Posted in How to ...

… organise your changing bag (newborn)

Too stylish to be my bag.

Sudden realisation: I should’ve photographed my changing bag and all the items inside. Ah damnit, who has the time for that?

Before I had LG I spent a (slightly excessive) amount of time on YouTube watching videos about what you need to buy for a newborn, what to pack in your changing bag, what to pack for hospital etc. Now I’m on the other side of childbirth, I thought I’d put together a couple of these posts in the hope they might be useful to someone, somewhere … *

*Peter, if you’re reading this, please consult this list when I’m on holiday in the future.

What’s in my (probably overprepared) changing bag

1. Nappies, of course – two important tips, remember to “update” your bag as your baby grows and their nappy size changes. You don’t want to be there with a nappy for a 3.5kg baby … when your baby is now over 5kg. Second tip, for the love of God remember to replace the nappies when you’ve used them – we once got stuck at Peter’s mother’s garden on a Sunday (shops closed) with no fresh nappies. Nightmare.

2. Baby wetwipes – slim/small pack; takes up less space.

3. Normal size muslin – the size of a small t-shirt I guess. This is for all the spit up, sick etc.

4. LARGE muslin . useful as a “sun protector” over the pram, or a ‘light’ blanket to cover the baby when it’s too hot for a fleece blanket but too breezy not to have anything. Also good for lying your baby on in the pram. Seems to make LG sweat less in the heat.

5. Small toy – a rattle/something colourful that makes noise/distracts

6. Plastic bags – you know the small, annoying kind that you get when you buy a small gift somewhere and never know what to do with it after you’ve come home? Or alternatively, zip lock bags. These are for soiled clothes, or nappies (if there’s nowhere to dispose of them)

7. Thick blanket – good for cushioning the pram, making the baby comfortable whilst feeding, covering them if the temperature drops … the list is endless.

8. Clothes – vest, long sleeved body, trousers (with feet), hat, scratch mits. I normally have a sleepsuit in there too. It’s good to have two sets of spare clothing, as I found out the other day. Whilst at a friend’s (who luckily has a baby girl), LG soiled his outfit, then threw up on his spare outfit. We ended up taking him home in a very pink, girly sleepsuit …. he loved it.

9. Changing mat – one of those handy compact ones. IKEA does a good one that wipes down and folds up neatly.

10. Hospital changing mat – so we kind of stole one of these … Basically it’s just a green disposable sheet that they encourage you to use for sanitary reasons in hospital. It’s been handy when I’ve needed to change LG in the pram and wanted to cover as much surface area as possible …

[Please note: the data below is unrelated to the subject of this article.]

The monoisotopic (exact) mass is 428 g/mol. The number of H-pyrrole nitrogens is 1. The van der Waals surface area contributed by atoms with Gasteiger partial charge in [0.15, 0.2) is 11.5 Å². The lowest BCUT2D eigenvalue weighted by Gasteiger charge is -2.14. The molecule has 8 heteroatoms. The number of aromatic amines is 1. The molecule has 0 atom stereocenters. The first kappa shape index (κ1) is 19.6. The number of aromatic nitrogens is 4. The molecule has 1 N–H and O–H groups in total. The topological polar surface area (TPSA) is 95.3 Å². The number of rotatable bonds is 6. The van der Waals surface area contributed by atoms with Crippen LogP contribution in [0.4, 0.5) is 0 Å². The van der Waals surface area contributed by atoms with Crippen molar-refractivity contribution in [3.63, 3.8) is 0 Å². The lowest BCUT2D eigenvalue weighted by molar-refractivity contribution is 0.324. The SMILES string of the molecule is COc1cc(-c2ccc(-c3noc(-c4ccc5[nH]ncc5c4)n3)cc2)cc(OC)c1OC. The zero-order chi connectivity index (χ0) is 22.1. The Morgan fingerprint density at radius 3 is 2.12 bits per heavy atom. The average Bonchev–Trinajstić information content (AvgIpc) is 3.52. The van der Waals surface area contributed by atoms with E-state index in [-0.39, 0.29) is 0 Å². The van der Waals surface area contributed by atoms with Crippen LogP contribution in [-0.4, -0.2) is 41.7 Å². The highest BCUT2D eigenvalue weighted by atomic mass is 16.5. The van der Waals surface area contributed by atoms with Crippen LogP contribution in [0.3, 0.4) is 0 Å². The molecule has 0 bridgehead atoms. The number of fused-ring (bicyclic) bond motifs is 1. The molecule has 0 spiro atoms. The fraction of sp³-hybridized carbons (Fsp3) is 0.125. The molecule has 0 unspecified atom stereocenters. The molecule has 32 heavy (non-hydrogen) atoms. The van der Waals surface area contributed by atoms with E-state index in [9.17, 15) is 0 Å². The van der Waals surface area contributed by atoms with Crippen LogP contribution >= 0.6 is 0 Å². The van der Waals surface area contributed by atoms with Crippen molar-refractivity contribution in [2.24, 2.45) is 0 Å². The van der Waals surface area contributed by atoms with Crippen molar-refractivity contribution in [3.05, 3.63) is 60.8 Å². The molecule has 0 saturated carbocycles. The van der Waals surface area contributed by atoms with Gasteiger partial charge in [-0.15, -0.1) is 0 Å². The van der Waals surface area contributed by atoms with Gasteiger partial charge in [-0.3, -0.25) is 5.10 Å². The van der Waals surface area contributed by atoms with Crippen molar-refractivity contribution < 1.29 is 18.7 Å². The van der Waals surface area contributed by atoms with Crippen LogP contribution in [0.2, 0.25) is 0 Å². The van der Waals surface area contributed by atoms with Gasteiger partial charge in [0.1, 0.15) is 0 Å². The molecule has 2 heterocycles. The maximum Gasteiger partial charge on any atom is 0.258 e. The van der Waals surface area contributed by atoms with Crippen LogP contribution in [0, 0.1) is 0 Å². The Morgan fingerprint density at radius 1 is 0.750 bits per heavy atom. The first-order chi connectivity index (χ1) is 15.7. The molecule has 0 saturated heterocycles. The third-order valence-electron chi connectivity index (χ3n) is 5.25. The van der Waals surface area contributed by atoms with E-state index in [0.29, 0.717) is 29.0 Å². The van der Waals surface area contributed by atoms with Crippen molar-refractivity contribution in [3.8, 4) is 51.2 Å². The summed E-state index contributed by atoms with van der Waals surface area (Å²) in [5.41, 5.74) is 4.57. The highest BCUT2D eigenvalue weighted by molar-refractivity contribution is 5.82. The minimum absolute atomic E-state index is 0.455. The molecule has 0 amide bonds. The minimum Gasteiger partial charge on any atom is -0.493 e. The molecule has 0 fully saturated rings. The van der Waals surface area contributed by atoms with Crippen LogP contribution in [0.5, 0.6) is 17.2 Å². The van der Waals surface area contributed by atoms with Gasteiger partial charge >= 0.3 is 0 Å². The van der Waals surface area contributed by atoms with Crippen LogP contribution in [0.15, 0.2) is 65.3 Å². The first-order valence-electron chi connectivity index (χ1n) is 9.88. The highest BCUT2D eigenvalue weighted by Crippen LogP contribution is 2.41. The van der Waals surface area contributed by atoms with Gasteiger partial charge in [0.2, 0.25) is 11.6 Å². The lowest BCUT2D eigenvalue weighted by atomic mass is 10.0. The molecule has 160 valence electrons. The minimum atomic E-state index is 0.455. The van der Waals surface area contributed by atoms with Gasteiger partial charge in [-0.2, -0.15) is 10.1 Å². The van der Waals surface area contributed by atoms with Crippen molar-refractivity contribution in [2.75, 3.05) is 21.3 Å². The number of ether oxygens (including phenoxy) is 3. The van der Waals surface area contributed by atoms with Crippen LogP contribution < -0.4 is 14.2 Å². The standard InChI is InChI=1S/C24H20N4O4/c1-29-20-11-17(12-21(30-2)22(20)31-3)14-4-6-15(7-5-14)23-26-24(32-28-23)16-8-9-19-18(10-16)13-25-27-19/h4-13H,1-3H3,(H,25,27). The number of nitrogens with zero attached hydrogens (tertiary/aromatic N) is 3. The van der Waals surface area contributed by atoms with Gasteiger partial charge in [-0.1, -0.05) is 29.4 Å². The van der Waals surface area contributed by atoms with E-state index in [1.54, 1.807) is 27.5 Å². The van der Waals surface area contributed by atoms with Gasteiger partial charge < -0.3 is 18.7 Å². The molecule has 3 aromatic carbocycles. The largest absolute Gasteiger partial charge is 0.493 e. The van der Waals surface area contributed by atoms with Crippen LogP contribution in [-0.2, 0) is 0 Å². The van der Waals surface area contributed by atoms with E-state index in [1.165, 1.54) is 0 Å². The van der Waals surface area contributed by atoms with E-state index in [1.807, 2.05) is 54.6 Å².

11. Nappy rash cream – I have a small tin of Penaten

12. Lipbalm, hand cream, hairbrush and deodrant for me – Mums get gross too.

13. Small tube of factor 50 suncream – essential for babies in summer

14. Purse – this purse has some loose coins in it. In Germany you often have to pay/tip the toilet attendant and I’m never sure if it’s free if you just want to change your baby ….

I think that’s everything!

Mama M x

Posted in How to ...

…. deal with the faff of breastfeeding in public

That’s not LG, and that’s not my boob .. #stockimage

Breastfeeding in public is such a pain in the ass. To organise my thoughts, I’m going to answer a few simple questions in this blog that have been raised in my first 6 weeks with LG.

Do people actually care when you breastfeed? Do they stare?
Should I cover up? Is it indecent otherwise?
What’s a worst case scenario with breastfeeding in public?
Can you prepare yourself, to make it easier?
What are some useful tips?
Why would it be considered ‘a faff’?

Okay, so.

Do people actually care when you breastfeed? Do they stare?
In my experience, no, people don’t care. People do look, or rather, glance in your direction – but I guess that’s kind of normal, although breastfeeding is normal and thousands (?) of women across the city do it everyday, you don’t see it everday necessarily. You look when there’s a commotion on the street, you look when someone is put in an ambulance, you look when someone drops a plate in a restaurant, you look when someone’s breastfeeding. No one judges, no one stares. Berlin is pretty liberal, and I’m quite sure no-one would say anything at the risk of a social justice warrior materialising out of thin air and reading them the riot act on #normalisebreastfeeding.